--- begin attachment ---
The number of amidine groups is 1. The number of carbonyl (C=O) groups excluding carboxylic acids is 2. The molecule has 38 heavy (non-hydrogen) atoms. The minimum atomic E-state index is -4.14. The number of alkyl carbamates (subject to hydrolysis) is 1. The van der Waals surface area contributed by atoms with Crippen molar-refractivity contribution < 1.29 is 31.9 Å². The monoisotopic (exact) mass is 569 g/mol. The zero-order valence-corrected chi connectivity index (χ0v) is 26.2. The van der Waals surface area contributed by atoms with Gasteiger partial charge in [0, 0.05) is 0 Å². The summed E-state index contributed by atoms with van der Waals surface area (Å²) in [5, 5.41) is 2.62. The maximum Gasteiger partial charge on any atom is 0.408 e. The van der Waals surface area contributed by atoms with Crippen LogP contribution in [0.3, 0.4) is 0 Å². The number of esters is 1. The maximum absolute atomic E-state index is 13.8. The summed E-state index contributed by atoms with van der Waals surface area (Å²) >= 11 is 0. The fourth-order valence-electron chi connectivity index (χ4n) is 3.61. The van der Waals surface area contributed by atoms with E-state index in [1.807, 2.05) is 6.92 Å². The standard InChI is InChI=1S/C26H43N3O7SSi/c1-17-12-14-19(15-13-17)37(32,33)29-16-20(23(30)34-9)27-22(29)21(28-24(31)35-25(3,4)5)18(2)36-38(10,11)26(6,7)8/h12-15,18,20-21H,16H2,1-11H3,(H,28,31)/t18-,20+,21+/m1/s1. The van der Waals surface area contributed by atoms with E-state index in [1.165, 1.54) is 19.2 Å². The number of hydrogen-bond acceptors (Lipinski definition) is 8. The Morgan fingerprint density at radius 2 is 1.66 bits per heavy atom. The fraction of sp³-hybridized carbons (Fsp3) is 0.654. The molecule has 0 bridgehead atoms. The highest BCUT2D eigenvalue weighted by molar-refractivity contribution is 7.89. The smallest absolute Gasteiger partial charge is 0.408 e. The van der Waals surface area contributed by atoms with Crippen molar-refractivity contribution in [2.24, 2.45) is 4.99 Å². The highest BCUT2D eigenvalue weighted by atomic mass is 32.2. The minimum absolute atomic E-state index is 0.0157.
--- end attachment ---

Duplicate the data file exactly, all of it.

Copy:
The number of amidine groups is 1. The number of carbonyl (C=O) groups excluding carboxylic acids is 2. The molecule has 38 heavy (non-hydrogen) atoms. The minimum atomic E-state index is -4.14. The number of alkyl carbamates (subject to hydrolysis) is 1. The van der Waals surface area contributed by atoms with Crippen molar-refractivity contribution < 1.29 is 31.9 Å². The monoisotopic (exact) mass is 569 g/mol. The zero-order valence-corrected chi connectivity index (χ0v) is 26.2. The van der Waals surface area contributed by atoms with Gasteiger partial charge in [0, 0.05) is 0 Å². The summed E-state index contributed by atoms with van der Waals surface area (Å²) in [5, 5.41) is 2.62. The maximum Gasteiger partial charge on any atom is 0.408 e. The van der Waals surface area contributed by atoms with Crippen LogP contribution in [0.3, 0.4) is 0 Å². The number of esters is 1. The maximum absolute atomic E-state index is 13.8. The summed E-state index contributed by atoms with van der Waals surface area (Å²) >= 11 is 0. The fourth-order valence-electron chi connectivity index (χ4n) is 3.61. The van der Waals surface area contributed by atoms with E-state index in [1.807, 2.05) is 6.92 Å². The standard InChI is InChI=1S/C26H43N3O7SSi/c1-17-12-14-19(15-13-17)37(32,33)29-16-20(23(30)34-9)27-22(29)21(28-24(31)35-25(3,4)5)18(2)36-38(10,11)26(6,7)8/h12-15,18,20-21H,16H2,1-11H3,(H,28,31)/t18-,20+,21+/m1/s1. The van der Waals surface area contributed by atoms with E-state index in [1.165, 1.54) is 19.2 Å². The number of hydrogen-bond acceptors (Lipinski definition) is 8. The Morgan fingerprint density at radius 2 is 1.66 bits per heavy atom. The fraction of sp³-hybridized carbons (Fsp3) is 0.654. The molecule has 0 bridgehead atoms. The highest BCUT2D eigenvalue weighted by molar-refractivity contribution is 7.89. The smallest absolute Gasteiger partial charge is 0.408 e. The van der Waals surface area contributed by atoms with Crippen molar-refractivity contribution in [2.24, 2.45) is 4.99 Å². The highest BCUT2D eigenvalue weighted by atomic mass is 32.2. The minimum absolute atomic E-state index is 0.0157.